Opinion: The debt ceiling deal’s ‘work requirements’ really just take food away from poor people

A cart with groceries being pushed down a supermarket aisle.
A preschool teacher who receives nutrition assistance shops for groceries at a supermarket in Bellflower.
(Allison Dinner / Associated Press)
Share via

President Biden and House Republicans’ tentative deal to raise the debt ceiling makes cuts in domestic spending that are likely to disproportionately hurt low-income and other vulnerable people. The agreement to avoid defaulting on U.S. debt targets one group, struggling workers in their 50s, for particularly harsh treatment by denying many of them food assistance. This is indefensible.

The media have lazily echoed Republicans’ characterizations of the proposed new restrictions on nutritional assistance as “work requirements.” They are not.

When most people hear “work requirement,” they assume that those in need can just meet the requirement and obtain assistance. They assume they’re like the airlines’ seat belt requirement, which allows anyone to fly as long as they simply buckle up.


Before the 1990s, work requirements in welfare programs generally operated that way. No more. President Clinton’s welfare reform ushered in a new kind of “work requirement” that is really a means of disqualifying unemployed and underemployed people from public assistance. Denying assistance to people when they are between jobs — that is, when they need it most — would strike most people as cruel. So those seeking to do so came up with the Orwellian term “work requirement,” and it stuck.

Since 1996, aid to childless adults up to age 50 under the Supplemental Nutrition Assistance Program, also known as SNAP and formerly as food stamps, has been subject to termination after three months without monthly proof of at least half-time employment. The debt limit agreement would extend that restriction to age 55.

The Social Security Administration categorizes those who would be affected as “closely approaching advanced age.” People with limited education and skills face increasingly bleak employment prospects as they get older and their capacity for heavy manual labor declines. Many support themselves by stitching together several part-time jobs with hours that tend to be highly variable.

Some of their employers have no interest in reporting their hours to government agencies. And sometimes their total hours may fall just short of half-time, at which point their benefits are cut off. In theory, they can reapply when their hours increase, but applying for aid is arduous — all the more so when one is juggling several unreliable jobs.

When so-called work requirements were first imposed, proponents insisted that anyone who could not find work could perform “workfare” — unpaid community service in exchange for benefits. The law did permit that, but only a few states instituted workfare programs, and even those typically served only small numbers of people in a few counties. The Clinton administration and Congress provided extra funds to states that agreed to offer work opportunities to those who would otherwise be denied benefits, but only a handful of states accepted — and at least one failed to keep its promise.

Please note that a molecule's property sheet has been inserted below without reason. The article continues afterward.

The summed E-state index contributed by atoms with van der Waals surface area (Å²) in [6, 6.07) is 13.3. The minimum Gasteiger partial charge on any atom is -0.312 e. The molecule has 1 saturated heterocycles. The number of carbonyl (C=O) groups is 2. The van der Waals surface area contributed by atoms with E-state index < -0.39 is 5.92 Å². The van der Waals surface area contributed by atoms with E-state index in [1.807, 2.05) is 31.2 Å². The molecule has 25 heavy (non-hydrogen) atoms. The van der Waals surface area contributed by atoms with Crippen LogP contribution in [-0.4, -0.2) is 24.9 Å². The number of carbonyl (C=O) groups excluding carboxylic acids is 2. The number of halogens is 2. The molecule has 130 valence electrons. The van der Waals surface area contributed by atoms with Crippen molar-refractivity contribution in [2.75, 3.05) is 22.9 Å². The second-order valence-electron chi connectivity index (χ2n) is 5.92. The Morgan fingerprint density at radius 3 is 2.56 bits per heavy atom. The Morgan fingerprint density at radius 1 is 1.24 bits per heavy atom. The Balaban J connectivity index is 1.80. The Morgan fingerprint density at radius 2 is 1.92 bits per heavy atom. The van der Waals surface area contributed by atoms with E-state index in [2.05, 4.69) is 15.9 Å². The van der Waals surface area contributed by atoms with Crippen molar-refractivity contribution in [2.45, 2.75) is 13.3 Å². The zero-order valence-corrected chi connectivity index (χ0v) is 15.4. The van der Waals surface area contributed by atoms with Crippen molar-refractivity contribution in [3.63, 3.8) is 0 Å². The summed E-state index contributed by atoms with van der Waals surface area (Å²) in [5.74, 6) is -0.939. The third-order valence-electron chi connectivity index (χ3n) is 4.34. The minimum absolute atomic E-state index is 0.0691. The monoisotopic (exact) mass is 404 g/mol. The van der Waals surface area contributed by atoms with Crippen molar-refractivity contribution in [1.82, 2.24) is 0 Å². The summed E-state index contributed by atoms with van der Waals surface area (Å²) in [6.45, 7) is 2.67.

State officials across the political spectrum dislike operating workfare programs because they’re complicated, expensive and ineffective at helping people obtain paid employment. Conservative states prefer simply to cut off assistance. Liberal states would rather provide the aid to those who need it and let them seek jobs on their own — which they generally do energetically so they can earn money for housing, utilities and other needs beyond food.


Proponents of work requirements also insisted that states could obtain waivers for people in areas with insufficient job opportunities. But conservatives characterized such waivers as anti-work and passed laws prohibiting state human services agencies from seeking them even for the most depressed areas.

Advocates of the restrictions also point out that the law exempts those who can establish an inability to work due to disability. But the people being denied assistance often lack access to doctors to document those disabilities, especially in conservative states that have rejected the Medicaid expansion enabled by the Affordable Care Act.

For a quarter-century, we have denied food assistance to people who are temporarily unemployed, underemployed or for various reasons unable to clear a host of bureaucratic hurdles. Numerous studies have found that this has done nothing to increase employment.

Disqualifying older workers is even less likely to achieve that supposed goal. And because food assistance benefits are so modest, the additional restrictions are also unlikely to reduce the deficit by much. The deal being considered by Congress does add minor exemptions from the requirement, but the fundamental result will be to deny food to older workers who are out of work.

Astonishingly, House Speaker Kevin McCarthy and his fellow Republicans held U.S. creditworthiness and the global economy hostage for this reprehensible purpose — and the president gave them what they wanted. The result should bring nothing but shame on everyone involved.

David A. Super is a professor of law and economics at Georgetown.